Skip to main content

17 September, 2014

Isle of May Homecoming Weekend gets seal of approval

Scottish Natural Heritage (SNH) will mark the Year of Homecoming by celebrating the Isle of May's wildlife over the weekend of 27 and 28 September.

A full programme of activities will be on offer for visitors including songs and stories which tell of the creatures, both real and mythical, that call the island home.

Staff from the Sea Mammal Research Unit will be on hand in the new visitor centre to answer questions about the seals which return to the island at this time of year to have their pups. Seabird experts will have telescopes set up at viewpoints and there will be bird ringing demonstrations by members of the Isle of May Bird Observatory.

There will also be information about the East of Scotland sea eagle project, and Alexa Tweddle, Fife Council’s biodiversity officer, will have news about wildlife surveys in which everyone can get involved.

David Pickett, the Isle of May reserve manager, said: “The Isle of May has been a stopping off place for travellers for thousands of years, both people and wildlife.

“This year we will be celebrating the Year of Homecoming on the island by looking at the seals that will be returning to the island to breed, the migrant birds moving through to their winter grounds and the people that have passed through in the island’s history. We also mark the end of another visitor season on the island.”

Advance booking is advised.

It’s free to visit the nature reserve, but you must take a boat trip to reach the island. Sailings are on the privately-run May Princess or Osprey of Anstruther from the Anstruther Harbour or through the Scottish Seabird Centre in North Berwick.

• Anstruther - for tickets and details, see (May Princess) or (RIB Osprey).

• North Berwick - For tickets and details, book online on the Scottish Seabird Centre website at or call 01620 890 202.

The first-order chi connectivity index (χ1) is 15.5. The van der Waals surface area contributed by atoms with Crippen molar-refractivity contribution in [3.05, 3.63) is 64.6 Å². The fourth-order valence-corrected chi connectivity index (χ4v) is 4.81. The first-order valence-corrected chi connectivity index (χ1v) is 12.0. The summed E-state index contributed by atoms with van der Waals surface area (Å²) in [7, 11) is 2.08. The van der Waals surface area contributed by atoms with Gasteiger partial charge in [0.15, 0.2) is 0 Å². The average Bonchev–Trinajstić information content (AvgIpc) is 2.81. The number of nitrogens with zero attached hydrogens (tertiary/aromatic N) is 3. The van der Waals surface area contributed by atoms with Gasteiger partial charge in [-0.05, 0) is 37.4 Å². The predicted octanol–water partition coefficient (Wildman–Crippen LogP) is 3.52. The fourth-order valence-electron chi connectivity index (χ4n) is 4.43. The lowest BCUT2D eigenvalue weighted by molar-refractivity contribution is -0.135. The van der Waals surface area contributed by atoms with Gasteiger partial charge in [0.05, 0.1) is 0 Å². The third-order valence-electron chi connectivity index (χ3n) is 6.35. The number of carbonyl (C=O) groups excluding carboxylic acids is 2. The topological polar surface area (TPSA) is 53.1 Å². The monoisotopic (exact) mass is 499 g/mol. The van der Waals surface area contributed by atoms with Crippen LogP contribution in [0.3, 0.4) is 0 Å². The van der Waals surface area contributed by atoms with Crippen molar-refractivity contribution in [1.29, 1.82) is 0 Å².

Known locally as 'The May', this small island sits on the edge of the Firth of Forth. The island's importance for seabirds has drawn scientists to its shores for many years and the May is home to the oldest continuously running bird observatory in the UK.

It is also a regular haunt for grey seals, often seen lounging on the shoreline rocks. This island is a historical gem and it's been a place of pilgrimage for centuries with an early island monastery. The May was also the site of Scotland's first lighthouse, built in 1636, while the current, castle-like lighthouse was designed by the engineer Robert Stevenson.

Notes to editors

The Isle of May is one of more than 50 national nature reserves in Scotland. These are special places that look after some of the best of Scotland’s nature on behalf of everyone who lives or visits Scotland, and they provide unique opportunities to visit, enjoy and learn more about Scotland’s nature. For more information, see

Contact information

SNH Media

NatureScot is Scotland's nature agency. We work to enhance our natural environment in Scotland and inspire everyone to care more about it. Our priority is a nature-rich future for Scotland and an effective response to the climate emergency. For more information, visit our website at or follow us on Twitter at

’S e NatureScot buidheann nàdair na h-Alba. Bidh sinn a’ neartachadh àrainneachd na h-Alba agus a’ brosnachadh dhaoine gu barrachd suim a chur ann an nàdar. Tha e mar phrìomhachas againn gum bi nàdar na h-Alba beairteach agus gun dèilig sinn gu h-èifeachdach le èiginn na gnàth-shìde. Tha an tuilleadh fiosrachaidh aig no air Twitter aig